In Japan First, Woman Gives Birth Using Egg From Anonymous Donor
By Mizuho Aoki | Japan Times | March 22, 2017
Japan has witnessed the birth of its first baby using anonymous donor eggs. As the country prepares for others, important questions about legal parentage and the status of birth mothers are also being raised.
According to this article, a 2007 ruling by the Japanese Supreme Court currently grants legal status to the woman who gives birth. While there is no precedent or specification in the civil code for when a child is born as a result of donated eggs, a draft bill granting legal status to the birth mother in third-party reproduction could be in the pipeline.
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Why You Should Know About IVF’s Potentially Fatal Side Effects
By Ila Ananya | The Wire | March 21, 2017
This article follows the story of Arathi Krishnan Chhetri, a 34-year-old woman who sought help from a well-known IVF clinic in the Indian state of Bangalore. It provides painstaking details on her interaction with clinic providers, highlighting the lack of transparency and inept or lackadaisical care that have come to define fertility treatment in many situations. Through Chhetri’s experience with Ovarian Hyperstimulation Syndrome, which landed her in the Intensive Care Unit, the author guides readers through possible symptoms and cautions on current practices in IVF.
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Modern Families: Stories of Extraordinary Journeys to Kinship
By Joshua Gamson | NYU Press | 2015
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From the publisher’s website:
From adoption and assisted reproduction, to gay and straight parents, coupled and single, and multi-parent families, the stories in Modern Families explain how individuals make unconventional families by accessing a broad range of technological, medical and legal choices that expand our definitions of parenting and kinship. Joshua Gamson introduces us to a child with two mothers, made with one mother’s egg and the sperm of a man none of them has ever met; another born in Ethiopia, delivered by his natural grandmother to an orphanage after both his parents died in close succession, and then to the arms of his mother, who is raising him solo.
These tales are deeply personal and political. The process of forming these families involved jumping tremendous hurdles—social conventions, legal and medical institutions—with heightened intention and inventiveness, within and across multiple inequities and privileges. Yet each of these families, however they came to be, shares the same universal joys that all families share.
From the book’s foreword by Melissa Harris-Perry, Maya Angelou Presidential Chair and Professor of Politics and International Affairs at Wake Forest University and, formerly, host of MSNBC’s Melissa Harris-Perry:
These family making journeys raise hard questions, but offer no formulaic answers. These are stories of choices made consciously and sometimes uncomfortably to create and combine lives amidst the messy human realities of desire, commerce, science, faith, community and family. This collection is not a roadmap; it is a companion for all those who choose to navigate the world of modern kinship.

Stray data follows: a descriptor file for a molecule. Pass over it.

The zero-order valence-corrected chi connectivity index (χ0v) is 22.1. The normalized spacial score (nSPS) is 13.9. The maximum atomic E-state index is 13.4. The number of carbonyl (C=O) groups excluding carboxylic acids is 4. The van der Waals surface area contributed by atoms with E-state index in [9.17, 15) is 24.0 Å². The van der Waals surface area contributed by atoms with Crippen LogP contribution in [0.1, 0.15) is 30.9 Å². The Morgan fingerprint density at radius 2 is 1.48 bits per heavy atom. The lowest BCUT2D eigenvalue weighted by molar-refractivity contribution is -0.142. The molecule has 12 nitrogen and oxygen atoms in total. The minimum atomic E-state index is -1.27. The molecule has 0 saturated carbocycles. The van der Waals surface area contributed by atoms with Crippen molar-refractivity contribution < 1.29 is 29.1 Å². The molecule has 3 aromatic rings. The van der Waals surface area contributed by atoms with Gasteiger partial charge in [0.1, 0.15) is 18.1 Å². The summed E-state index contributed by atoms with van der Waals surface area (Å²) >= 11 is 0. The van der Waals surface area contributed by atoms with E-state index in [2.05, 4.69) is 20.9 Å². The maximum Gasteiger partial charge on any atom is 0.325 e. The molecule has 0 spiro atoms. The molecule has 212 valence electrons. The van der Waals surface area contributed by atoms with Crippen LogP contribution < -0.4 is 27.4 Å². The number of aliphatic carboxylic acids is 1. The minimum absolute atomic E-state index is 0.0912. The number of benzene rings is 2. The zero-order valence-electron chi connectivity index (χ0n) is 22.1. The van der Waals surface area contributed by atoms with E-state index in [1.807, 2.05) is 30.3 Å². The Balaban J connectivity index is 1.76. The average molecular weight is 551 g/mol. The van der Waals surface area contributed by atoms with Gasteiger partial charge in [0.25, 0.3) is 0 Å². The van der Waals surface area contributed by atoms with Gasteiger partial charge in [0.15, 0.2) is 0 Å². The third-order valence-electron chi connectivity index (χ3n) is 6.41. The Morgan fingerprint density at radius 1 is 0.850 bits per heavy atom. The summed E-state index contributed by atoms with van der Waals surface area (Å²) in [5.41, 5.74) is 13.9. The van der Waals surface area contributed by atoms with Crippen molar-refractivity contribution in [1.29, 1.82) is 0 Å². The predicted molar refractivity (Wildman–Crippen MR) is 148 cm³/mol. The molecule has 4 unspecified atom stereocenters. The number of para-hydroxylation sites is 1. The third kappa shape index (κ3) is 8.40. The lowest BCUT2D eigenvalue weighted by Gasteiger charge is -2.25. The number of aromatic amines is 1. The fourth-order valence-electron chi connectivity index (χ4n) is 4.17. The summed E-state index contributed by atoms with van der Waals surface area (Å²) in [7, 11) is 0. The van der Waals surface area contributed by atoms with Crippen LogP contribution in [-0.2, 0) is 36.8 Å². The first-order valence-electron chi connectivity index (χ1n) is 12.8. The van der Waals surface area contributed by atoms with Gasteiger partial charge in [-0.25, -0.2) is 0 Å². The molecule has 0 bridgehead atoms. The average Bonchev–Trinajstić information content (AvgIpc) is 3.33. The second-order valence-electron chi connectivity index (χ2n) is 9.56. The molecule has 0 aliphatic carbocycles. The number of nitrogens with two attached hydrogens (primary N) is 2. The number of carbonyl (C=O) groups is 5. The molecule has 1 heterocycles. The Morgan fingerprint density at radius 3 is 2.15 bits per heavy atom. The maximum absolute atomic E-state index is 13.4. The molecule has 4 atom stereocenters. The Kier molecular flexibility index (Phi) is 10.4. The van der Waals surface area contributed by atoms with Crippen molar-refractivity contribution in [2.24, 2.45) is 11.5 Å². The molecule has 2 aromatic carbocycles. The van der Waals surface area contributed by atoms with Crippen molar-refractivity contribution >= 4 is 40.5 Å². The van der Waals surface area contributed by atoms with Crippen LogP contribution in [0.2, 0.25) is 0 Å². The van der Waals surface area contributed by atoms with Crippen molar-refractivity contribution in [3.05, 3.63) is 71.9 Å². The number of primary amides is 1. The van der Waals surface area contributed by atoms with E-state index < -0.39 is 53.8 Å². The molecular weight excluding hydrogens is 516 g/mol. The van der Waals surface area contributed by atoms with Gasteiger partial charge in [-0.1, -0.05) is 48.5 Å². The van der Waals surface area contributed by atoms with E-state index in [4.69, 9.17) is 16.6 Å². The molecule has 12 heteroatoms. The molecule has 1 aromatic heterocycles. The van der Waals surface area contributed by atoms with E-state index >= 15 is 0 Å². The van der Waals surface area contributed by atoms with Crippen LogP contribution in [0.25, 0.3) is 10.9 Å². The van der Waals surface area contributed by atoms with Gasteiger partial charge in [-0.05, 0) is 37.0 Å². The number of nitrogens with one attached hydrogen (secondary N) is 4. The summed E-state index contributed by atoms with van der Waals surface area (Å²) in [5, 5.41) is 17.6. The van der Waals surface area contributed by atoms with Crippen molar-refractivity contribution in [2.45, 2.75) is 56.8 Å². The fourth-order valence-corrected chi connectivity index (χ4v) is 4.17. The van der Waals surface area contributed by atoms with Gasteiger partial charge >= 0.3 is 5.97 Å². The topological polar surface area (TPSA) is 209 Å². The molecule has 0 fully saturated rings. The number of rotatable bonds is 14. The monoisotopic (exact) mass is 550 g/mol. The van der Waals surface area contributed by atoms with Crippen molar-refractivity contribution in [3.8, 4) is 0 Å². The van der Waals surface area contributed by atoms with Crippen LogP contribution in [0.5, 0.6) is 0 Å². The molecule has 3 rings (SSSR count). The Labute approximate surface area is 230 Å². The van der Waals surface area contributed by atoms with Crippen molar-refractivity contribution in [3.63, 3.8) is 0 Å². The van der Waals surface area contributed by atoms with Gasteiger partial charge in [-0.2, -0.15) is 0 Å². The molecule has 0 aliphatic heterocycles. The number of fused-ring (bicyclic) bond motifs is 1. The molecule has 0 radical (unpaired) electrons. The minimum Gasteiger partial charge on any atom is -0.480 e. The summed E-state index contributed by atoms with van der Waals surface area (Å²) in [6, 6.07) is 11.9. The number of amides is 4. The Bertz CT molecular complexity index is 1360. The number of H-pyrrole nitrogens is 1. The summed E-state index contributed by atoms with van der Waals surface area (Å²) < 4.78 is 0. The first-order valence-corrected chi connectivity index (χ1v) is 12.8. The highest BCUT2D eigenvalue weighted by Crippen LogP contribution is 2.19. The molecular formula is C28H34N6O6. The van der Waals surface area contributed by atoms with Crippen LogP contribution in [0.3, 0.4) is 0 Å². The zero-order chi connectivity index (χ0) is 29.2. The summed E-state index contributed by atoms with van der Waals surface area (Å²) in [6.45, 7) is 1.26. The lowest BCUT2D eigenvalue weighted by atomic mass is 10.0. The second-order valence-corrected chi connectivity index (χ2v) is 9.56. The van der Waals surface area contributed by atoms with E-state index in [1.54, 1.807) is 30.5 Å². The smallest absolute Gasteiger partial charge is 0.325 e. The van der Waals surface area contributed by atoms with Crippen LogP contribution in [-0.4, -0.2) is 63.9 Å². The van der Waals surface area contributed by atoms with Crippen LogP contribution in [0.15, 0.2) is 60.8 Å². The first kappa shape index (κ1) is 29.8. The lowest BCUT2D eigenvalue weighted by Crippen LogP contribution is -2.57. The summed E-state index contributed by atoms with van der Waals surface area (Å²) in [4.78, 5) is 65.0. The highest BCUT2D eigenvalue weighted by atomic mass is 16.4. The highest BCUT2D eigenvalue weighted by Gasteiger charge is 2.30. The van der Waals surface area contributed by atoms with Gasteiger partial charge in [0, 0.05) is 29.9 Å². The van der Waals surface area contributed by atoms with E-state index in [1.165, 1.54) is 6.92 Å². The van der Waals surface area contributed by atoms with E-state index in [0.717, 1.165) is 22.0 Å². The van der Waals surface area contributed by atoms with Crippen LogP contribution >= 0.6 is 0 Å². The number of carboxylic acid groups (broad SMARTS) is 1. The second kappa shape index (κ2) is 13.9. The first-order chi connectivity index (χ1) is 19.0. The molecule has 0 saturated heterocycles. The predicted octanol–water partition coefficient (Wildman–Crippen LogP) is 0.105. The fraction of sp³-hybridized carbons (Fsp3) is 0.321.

Ovarian Hyperstimulation Syndrome – It’s Time to Reverse the Trend
By Dr. Geeta Nargund | BioNews | Dec. 5, 2016
In this commentary, Dr. Geeta Nargund at CREATE Fertility, discusses the increase in ovarian hyperstimulation syndrome (OHSS) reported by fertility clinics in the United Kingdom.
In the author’s opinion, a report published by the Human Fertilization and Embryology Authority (HFEA) “obfuscates” real data – a 40 percent rise in hospital admissions with severe OHSS. She suggests the HFEA prioritize this “alarming statistic” and focus on reversing the trend, offering the following recommendations: a reduced dose of stimulation followed by GnRH agonist to trigger ovulation, with an option of cryopreservation of all embryos; and abandoning the use of the “long downregulation” protocol, employed in many IVF treatment cycles, and a switch to antagonist cycles.
In line with others in the field, Nargund also emphasizes the need for informed consent – placing the responsibility for this on providers – and rigorous documentation of the effects of stimulation protocols (including the drugs and dosages used).
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Assisted Reproductive Technology National Summary Report
Centers for Disease Control and Prevention | October 2016
The data for this report come from the 458 U.S. fertility clinics in operation in 2014. It is organized into the following sections.
- Section 1: Information on the different types of ART cycles performed in 2014.
- Section 2: Information on ART cycles that used only fresh non-donor eggs or embryos.
- Section 3: Information on the ART cycles that used only frozen non-donor embryos.
- Section 4: Information on the ART cycles that used only donated eggs or embryos.
- Section 5: Information on trends in the number of ART procedures and measures of success over the past 10 years, from 2005 through 2014.
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Ethical Use of Assisted Reproductive Technologies
National Perinatal Association | December 2015
Professor Michele Goodwin at the University of Minnesota and Judy Norsigian have described the “raw and debilitating physical, emotional and spiritual challenges created by deeply personal and life-altering procedures” experienced by some women seeking ART and support the need for additional regulation. In addition to the invasive processes involved in conception, the ethical quandary created by a recommendation for fetal reduction and the emotional toll on women and couples may be profound and is incompletely studied. Professor Goodwin asserts there is a “much needed public discourse that could also become the clarion call for regulation of a field of medicine that has thus far unsuccessfully regulated itself.”